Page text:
Lena Dunham Interviews Activist Chenai Okammor in Newsletter Preview

Lena Dunham.
Lena Dunham. Photo: Jamie McCarthy/Getty Images

Lena Dunham’s project Lenny, a newsletter about “feminism, style, health, politics, friendship,” and various other issues, isn’t scheduled to debut until fall, but like coats in department stores, it’s here now anyway. A preview was sent to subscribers this morning, containing an interview Dunham conducted with Chenai Okammor, a close friend and collaborator of the late Sandra Bland. In July of this year, Bland was pulled over by Texas police for switching lanes without using a turn signal. Three days later, Bland was found dead in her jail cell and medical examiners determined the cause of death to be suicide by hanging.

With an introduction by Doreen St. Félix about the impact of police brutality on black Americans, the interview with Okammor asserts that the story of Sandra Bland’s life and death is not finished being told. Okammor gives Dunham necessary background about a site called Woman4Woman that Bland and Okammor were getting ready to launch prior to Bland’s death, a site that features and celebrates women’s stories. Woman4Woman’s mission, as described by Okammor:

What if every woman had somewhere to go? Someone to talk to? Worldwide. I’m from Zimbabwe and with our diaspora, I have cousins all over the world. So a whole bunch of them came here last summer. And I realized that just in my family alone, everyone has a thousand stories, and I wanted to give them a space to tell those stories.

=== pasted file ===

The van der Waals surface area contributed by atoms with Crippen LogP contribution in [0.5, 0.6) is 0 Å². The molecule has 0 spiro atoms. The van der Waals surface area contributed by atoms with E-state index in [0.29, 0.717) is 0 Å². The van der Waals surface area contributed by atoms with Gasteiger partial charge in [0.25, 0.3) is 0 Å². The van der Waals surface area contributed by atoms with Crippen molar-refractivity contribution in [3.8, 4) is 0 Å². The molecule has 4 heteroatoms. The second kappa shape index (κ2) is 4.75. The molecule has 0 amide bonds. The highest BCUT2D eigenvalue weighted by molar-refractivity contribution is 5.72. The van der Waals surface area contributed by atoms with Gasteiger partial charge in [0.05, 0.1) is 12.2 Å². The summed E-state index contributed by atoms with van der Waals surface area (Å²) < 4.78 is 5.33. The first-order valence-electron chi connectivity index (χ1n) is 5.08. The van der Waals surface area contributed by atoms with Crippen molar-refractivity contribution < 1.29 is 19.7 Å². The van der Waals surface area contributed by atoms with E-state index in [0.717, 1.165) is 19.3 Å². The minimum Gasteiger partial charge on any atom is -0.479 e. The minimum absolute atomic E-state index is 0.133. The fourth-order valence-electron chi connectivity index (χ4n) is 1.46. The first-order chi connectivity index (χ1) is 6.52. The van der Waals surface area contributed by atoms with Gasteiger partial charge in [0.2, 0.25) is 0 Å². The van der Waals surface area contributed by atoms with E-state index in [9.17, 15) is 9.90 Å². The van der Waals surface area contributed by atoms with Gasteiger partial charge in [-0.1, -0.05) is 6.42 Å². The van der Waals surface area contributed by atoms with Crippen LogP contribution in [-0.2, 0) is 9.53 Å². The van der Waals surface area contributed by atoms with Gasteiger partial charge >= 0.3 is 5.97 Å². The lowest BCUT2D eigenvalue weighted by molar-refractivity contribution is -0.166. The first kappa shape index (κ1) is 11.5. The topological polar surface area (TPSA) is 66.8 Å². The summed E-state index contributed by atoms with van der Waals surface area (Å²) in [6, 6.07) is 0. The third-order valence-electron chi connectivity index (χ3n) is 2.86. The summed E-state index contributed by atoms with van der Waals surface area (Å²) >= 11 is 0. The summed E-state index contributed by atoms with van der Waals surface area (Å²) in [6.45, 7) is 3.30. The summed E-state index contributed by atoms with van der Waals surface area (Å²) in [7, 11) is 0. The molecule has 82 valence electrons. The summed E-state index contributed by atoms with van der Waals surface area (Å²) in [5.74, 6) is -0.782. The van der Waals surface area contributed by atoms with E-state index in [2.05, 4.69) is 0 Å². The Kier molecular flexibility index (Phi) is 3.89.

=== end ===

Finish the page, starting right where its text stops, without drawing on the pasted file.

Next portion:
Dunham and Okammor also touch on the furor surrounding Bland’s death and the lack of humanity that contributed to her arrest in the first place. Dunham shares her opinion, saying that no matter what happened to Sandra Bland in her jail cell, “it’s still murder because they’ve had their humanity taken away from them,” a point on which Okammor co-signs:

Oh my goodness. Lena, Lena, Lena. You hit it with that line. If people can say all the things that they’re saying and sleep with themselves at night, then we’ve got a bigger problem than we realize. Because if it were their child, their relative, their sister, their friend, their colleague or whatever, they would never have it looked at it that way. However, it shows more the amount of work we still need to do.

And you know it’s always the women who hold up the country in times of war. It’s the women who hold up anything or everything. That’s why we’re doing this.

The interview is a strong start for Lenny, especially as it shows its commitment to promoting other exciting projects helmed by women. Lenny Letter will still officially launch this fall and any interested parties are welcome to sign up here.

Lena Dunham’s Newsletter Is Here, Sort Of